Skip to main content

Fix a Leak Week

Fix-a-Leak Week
Environment, Great Lakes, and Energy

Fix a Leak Week

March 18 - 24, 2024

Michigan will recognize Fix a Leak Week from March 18-24, 2024 (view the proclamation signed by Governor Whitmer). Fix a Leak Week, created by the U.S. Environmental Protection Agency (EPA) and supported by WaterSense partners across the U.S. and Canada, aims to raise awareness about water leaks and provide resources to find and address common household leaks. 

Learn About Leaks

The Facts on Water Leaks

EPA estimates that average household leaks can account for nearly 10,000 gallons of water wasted every year and 10 percent of homes have leaks that waste 90 gallons or more per day. Common leaks include worn toilet flaps, dripping faucets, or appliances. These types of leaks are often easy to fix, requiring only a few tools and hardware that can pay for themselves in water savings. Fixing easily corrected household water leaks can save homeowners about 10 percent on their water bills.

In communities with older homes and aging water infrastructure, water loss within the home and in the overall water system supplying water to the home is common. These water leaks contribute to water and energy waste and public health concerns. Water system and in-home plumbing leaks are costly for residents and community water suppliers.

Learn more about water conservation by watching EGLE’s Water Conservation: In-home Solutions and Resources for Michigan Residents webinar.

Look closer at the facts on water leaks

Fix a Leak with WaterSense!

  • Water is part of what makes us love Michigan (the Great Lakes are the largest fresh surface water system on earth, and don’t forget what’s underneath us – groundwater!) It’s important to be good stewards to this amazing resource that surrounds us.

    Did you know that less than 1% of all water on Earth can be used by people?! That’s part of why it’s important to use water wisely, and leaking water is wasted water. Think about all the times you use water during the day. Now think about how many people are also using water around the world (about 8 BILLION people).

    Water is essential to life – we all need to continue using it – and we should do our best in using it wisely. Finding and fixing leaks in our homes and schools is one way to help reduce water waste.

    Teacher Resources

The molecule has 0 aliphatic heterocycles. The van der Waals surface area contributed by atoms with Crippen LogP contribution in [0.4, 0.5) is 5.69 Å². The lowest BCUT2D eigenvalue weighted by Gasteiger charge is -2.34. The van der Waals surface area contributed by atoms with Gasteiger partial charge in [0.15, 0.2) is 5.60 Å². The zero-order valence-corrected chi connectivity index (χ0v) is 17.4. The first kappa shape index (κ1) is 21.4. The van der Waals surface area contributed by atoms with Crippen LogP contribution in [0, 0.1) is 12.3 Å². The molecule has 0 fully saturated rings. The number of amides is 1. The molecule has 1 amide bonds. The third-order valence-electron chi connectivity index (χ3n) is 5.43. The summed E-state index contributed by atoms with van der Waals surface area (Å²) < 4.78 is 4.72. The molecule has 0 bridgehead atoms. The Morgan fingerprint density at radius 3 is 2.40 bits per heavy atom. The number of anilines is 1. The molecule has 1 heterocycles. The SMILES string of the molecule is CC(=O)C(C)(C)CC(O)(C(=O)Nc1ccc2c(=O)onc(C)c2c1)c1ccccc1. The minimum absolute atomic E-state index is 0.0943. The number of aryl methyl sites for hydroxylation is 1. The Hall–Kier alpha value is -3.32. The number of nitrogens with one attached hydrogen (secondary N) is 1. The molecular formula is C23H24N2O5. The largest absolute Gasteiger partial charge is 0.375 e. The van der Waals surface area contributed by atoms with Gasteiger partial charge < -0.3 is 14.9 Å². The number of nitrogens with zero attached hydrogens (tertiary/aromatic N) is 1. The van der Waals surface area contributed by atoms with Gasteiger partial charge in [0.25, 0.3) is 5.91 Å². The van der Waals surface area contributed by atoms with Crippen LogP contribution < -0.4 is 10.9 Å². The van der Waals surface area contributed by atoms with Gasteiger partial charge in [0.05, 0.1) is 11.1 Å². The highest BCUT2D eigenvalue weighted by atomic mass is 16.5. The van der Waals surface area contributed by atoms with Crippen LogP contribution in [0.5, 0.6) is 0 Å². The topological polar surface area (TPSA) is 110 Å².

Visit EPA’s WaterSense for Kids for more educational and teacher resources.

  • According to EPA, the average household loses more than 10,000 gallons of water each year through leaks. Some water leaks are slow and difficult to detect, yet even the smallest leaks can add up quickly. Fixing easily corrected household leaks can save homeowners about 10 percent on their water bills, and fortunately, most leaks are easy to find if you know where to look! Use EPA's at-home checklist and read some tips below to help you find leaks:

    • Check your water meter before and after a two-hour period when no water is being used. If the meter changes at all, you probably have a leak.
    • Identify toilet leaks by placing a drop of food coloring in the toilet tank. If any color shows up in the bowl after 10 minutes, you have a leak. (Be sure to flush immediately after the experiment to avoid staining the tank.)
    • Examine faucet gaskets and pipe fittings for any water on the outside of the pipe to check for surface leaks.

    EPA has a lot of resources on finding and fixing leaks on the EPA Fix a Leak Week page, including video tutorials. Be sure to check it out!

    If you've already determined you have leaks and these resources aren't enough to stop them, it might be time to contact a plumbing professional. When replacing fixtures, consider those with a WaterSense label, which could increase your home's water efficiency and lower your bill.

Fix a Leak Week Activities and Information to Share

This week we hope you learn about why leaks are important and ways to find and repair some common household leaks. We also hope you share this information with friends, family, or via your social media network. If you’d like to share any of your Fix a Leak Week activities or some information on finding and fixing leaks, please tag your posts with #FixALeakWeek. We’d love to see what you do!

Some suggested language and graphics are included below for you to use on social media.

  • Finding and fixing leaks can save money and energy and reduce potential public health risks for you and your community. It takes a lot of energy to deliver and treat the water you use every day. By repairing leaks, you reduce energy and water waste, which can lower your bills. 
  • In just 10 minutes, you can check your house for easy-to-fix leaks using EPA’s at-home checklist. Fixing easily corrected household leaks can save homeowners about 10 percent on their water bills.
  • Many utilities encourage and assist residents in making their home more energy efficient. Check with your utility company to find out if they offer any free or low-cost energy efficiency assessments, products, or other resources to their customers (whether you rent or own!). Products may include faucet aerators, hot water pipe insulation, lightbulbs, WaterSense showerheads, or others. Offers depend upon your utility and other qualifying factors.